WENR, September 2018: Africa

Algeria: Mounting Fiscal Pressures on Public Funding of Higher Education

Algeria’s government is increasingly struggling to provide quality free education in its higher education system, which currently enrolls an estimated 1.7 million students at 101 public universities. Education in Algeria is free at public universities – a fact that currently costs the government approximately USD$6.000 per student annually. However, public finances are increasingly strained by the decline of global oil prices and observers have noted a deterioration of academic quality in recent years, including high drop rates at universities and a growing brain drain of academics. To ease financial burdens, the government is pursuing the privatization of higher education, but Algeria’s newly established private universities only enroll 1 percent of students as of now.

University World News [1]
September 7, 2018

South Africa: Government to Recognize ELT Schools as Accredited Private Colleges

In a move bound to boost South Africa’s English language training industry, the government has announced that it will recognize ELT providers that are members of the national “Education South Africa” association as accredited private colleges. This will make it possible for ELT students who seek to study at these schools to apply for regular student visas, rather than entering South Africa on 90-day visitor’s visas. The new policy is a reversal of a previous decision from 2014 that barred ELT students from obtaining student visas – a change that resulted in a steep decline of ELT enrollments in South Africa in 2015. Enrollments have since recovered, but the new visa regulations could stimulate further growth.

ICEF Monitor [2]
September 3, 2018

Kenya: Kenya National Qualifications Authority Declares Diplomas and Certificates Awarded by Universities after 2016 Invalid

The Kenya National Qualifications Authority (KNQA) has clarified that study completed in sub-degree diploma and certificate programs at universities can longer be used for transfer credit, unless the diplomas have been recognized by the Technical and Vocational Training Authority (TVETA). Since 2016, diploma and certificate programs must be accredited by TVETA, whereas degree programs fall under the purview of the Commission for University Education (CUE). The KNQA charged that most universities have sought neither TVETA accreditation nor CUE accreditation for their diploma programs and that many universities offer programs that do not meet minimum requirements. The KNQA wants universities to concentrate on offering degree programs and noted that diplomas awarded by universities after 2016 are not recognized under the Kenya National Qualifications Framework, unless approved by TVETA.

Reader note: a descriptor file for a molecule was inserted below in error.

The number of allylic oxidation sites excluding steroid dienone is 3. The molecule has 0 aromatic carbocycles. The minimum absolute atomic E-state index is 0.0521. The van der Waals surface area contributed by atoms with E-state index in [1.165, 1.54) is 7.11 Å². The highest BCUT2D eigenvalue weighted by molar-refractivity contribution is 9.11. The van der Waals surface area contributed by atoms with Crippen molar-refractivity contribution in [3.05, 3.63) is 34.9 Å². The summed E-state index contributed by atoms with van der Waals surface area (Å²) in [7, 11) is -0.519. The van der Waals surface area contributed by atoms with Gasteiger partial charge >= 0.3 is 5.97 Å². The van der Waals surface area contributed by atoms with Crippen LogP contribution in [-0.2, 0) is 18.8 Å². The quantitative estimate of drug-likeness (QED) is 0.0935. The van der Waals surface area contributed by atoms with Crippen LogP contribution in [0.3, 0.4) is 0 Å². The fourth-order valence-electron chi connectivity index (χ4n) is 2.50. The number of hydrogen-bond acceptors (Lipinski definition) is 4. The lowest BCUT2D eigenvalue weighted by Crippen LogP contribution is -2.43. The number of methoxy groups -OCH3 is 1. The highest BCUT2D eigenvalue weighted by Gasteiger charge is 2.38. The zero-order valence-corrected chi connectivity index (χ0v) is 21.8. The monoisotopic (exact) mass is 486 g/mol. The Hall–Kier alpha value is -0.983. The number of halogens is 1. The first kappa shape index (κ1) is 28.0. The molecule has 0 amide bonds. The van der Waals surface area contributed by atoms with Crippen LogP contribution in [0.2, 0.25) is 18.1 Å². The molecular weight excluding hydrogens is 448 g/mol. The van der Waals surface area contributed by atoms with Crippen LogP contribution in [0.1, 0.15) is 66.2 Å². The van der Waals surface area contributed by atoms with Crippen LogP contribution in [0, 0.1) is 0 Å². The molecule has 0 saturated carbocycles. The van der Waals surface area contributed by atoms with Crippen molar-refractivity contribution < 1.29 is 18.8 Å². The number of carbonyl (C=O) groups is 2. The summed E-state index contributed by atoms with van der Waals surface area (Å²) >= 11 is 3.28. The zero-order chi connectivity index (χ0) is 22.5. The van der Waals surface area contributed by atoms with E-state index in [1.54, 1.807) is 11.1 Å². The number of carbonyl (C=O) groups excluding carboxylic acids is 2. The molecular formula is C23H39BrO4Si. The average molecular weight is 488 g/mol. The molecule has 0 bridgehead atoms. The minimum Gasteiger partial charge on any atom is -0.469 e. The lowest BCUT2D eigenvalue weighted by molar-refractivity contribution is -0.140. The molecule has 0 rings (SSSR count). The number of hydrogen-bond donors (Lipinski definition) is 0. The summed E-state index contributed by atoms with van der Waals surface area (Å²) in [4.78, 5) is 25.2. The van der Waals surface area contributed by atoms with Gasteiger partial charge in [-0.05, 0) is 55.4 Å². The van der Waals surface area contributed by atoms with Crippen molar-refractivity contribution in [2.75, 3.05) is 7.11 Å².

Daily Nation [3]
August 31, 2018

Sierra Leone: Government Makes School Education Tuition-Free

Sierra Leone’s new President, Julius Maada Bio, in office since April 2018, has fulfilled a key campaign promise and announced that the government will make school education in the country tuition-free beginning this month. At the same time, tuition subsidies in higher education, which can currently be as high as 85 percent of total costs, will be scrapped and replaced with repayable student loans. It is estimated that making school tuition-free will involve costs of USD$2.9 million to pay for text books, school uniforms, and free school meals, as well as pay for salary increases for teachers. Critics question whether education will actually be completely free with individual schools being suspected to undermine the reforms by continuing to charge fees for items like uniforms and text books.

Radio France Internationale [4]
August 24, 2018

Tunisia: An Emerging Destination for Students from Sub-Saharan Africa?

The Tunisian government seeks to make Tunisia are more attractive destination for foreign students, particularly from sub-Saharan Africa, and has announced plans to increase the number of international students in the country from 3 percent to 10 percent by 2020. In order to achieve that goal, Tunisia will create a dedicated national agency that will provide information on education in Tunisia and visa and immigration requirements to foreign students . Tunisia will also host the Franco-Tunisian University of Africa and the Mediterranean – a transnational institution slated to open in 2019 that will award joint credentials in humanities, social sciences, and communication technologies from both France and Tunisia. Tunisia currently has 13 public universities which some 260,000 students, 6,000 of which are international students. In addition, there are 72 private higher education institutions, enrolling some 32,000 students, including 4,000 international students.

University World News [5]
July 27, 2018